The plots are just a little bit different. About the only things that are sort of the same are the reindeer, the one person having to travel a long distance to save the other, and love conquering all. In Frozen, the story revolves around a princess with ice powers, Elsa (Idina Menzel), and her younger sister Anna (Kristen Bell), who is isolated away from her for fear she may get hurt. Elsa grows up to fear her own power and avoids contact with her sister at all costs, causing a major rift in their relationship. Their king and queen parents die in a boat trip (to Rapunzel's wedding?) and the girls are suddenly left alone. Fast forward to Elsa's coronation day, where a bunch of freeloaders come and attempt to curry favor. Anna is finally able to get out of the castle and run around, which leads to her meeting Prince Hans (Santino Fontana). Hans and her have a duet together and apparently it's love at first sight because he asks her to marry him, which she hastily agrees to. Elsa's having none of it and refuses to bless their marriage. The sisters start fighting and Elsa's powers are discovered. She leaves in fear and, unbeknownst to her, casts an eternal winter over the land. Elsa gets rid of her restraint and uses her powers to build herself a castle far away from Arendelle. Anna leaves Hans in charge of the castle and hastens to bring her sister back. She is helped by a man named Kristoff (Jonathan Groff), who seems to be in love with his reindeer. Together they attempt to coax Elsa back to Arendelle so she can get rid of the permanent winter. They are also joined by Olaf (Josh Gad), the snowman they made when they were children.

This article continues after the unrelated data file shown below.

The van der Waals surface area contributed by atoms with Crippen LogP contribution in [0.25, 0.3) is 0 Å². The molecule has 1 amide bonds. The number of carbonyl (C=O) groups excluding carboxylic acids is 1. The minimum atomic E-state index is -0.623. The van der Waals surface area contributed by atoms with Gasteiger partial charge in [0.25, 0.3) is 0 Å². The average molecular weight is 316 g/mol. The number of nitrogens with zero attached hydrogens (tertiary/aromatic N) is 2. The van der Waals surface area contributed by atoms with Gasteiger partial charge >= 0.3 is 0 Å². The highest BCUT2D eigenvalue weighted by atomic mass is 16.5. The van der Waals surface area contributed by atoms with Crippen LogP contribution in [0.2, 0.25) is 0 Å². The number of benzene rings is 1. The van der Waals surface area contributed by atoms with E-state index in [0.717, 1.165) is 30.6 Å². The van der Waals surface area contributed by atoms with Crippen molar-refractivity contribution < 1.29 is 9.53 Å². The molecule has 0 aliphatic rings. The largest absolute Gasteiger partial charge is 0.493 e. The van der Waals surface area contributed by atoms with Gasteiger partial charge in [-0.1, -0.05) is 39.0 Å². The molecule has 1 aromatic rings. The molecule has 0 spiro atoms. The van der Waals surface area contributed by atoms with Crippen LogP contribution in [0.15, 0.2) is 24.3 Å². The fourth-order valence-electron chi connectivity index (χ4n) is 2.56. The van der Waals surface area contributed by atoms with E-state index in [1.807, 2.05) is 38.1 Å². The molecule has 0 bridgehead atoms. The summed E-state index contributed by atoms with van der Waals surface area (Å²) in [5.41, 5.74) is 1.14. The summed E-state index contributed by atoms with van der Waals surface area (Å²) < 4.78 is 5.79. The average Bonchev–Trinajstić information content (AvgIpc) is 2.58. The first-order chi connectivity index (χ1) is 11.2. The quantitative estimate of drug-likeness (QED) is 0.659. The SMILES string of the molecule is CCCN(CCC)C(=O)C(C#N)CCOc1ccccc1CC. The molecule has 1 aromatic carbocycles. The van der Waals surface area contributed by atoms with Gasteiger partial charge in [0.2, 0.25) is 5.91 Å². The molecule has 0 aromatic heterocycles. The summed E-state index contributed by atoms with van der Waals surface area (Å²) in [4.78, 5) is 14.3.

Things don't go so hot and when Anna finally confronts her sister, she is accidentally struck by her sister's ice power. Elsa scares the group away, and they go to a group of trolls when Kristoff notices that Elsa's hair is turning white. They learn from the trolls that Anna's heart has become frozen and without an act of true love, she will turn to ice. Anna deduces that she must therefore kiss Hans, much to Kristoff's chagrin. Hans, meanwhile, decides to lead a party to find the group and happens upon Elsa's castle, where they capture her and bring her back to Arendelle. Hans begs Elsa to get rid of winter, but she claims not to know how. Anna makes it back to Arendelle in time to meet with Hans, but it turns out that he doesn't love her at all, and was only using her to become king. *Dum Dum Duuuummm.* Elsa escapes from the castle and makes her way across the fjord, just as Olaf tells Anna that Kristoff loves her. Every character is now out on the fjord, and it's snowing like crazy! Though Anna is looking to kiss Kristoff, she decides instead to sacrifice herself to save her sister from Hans. She turns to ice before Hans can kill her sister, thus fulfilling an act of true love. Disney totally tricked us! It doesn't have to be romantic love that breaks curses and such, but also the love between family members! Elsa realizes that love is the key to her powers and unfreezes the land. Hans goes to Scandinavian jail and Kristoff and Anna apparently live happily ever after.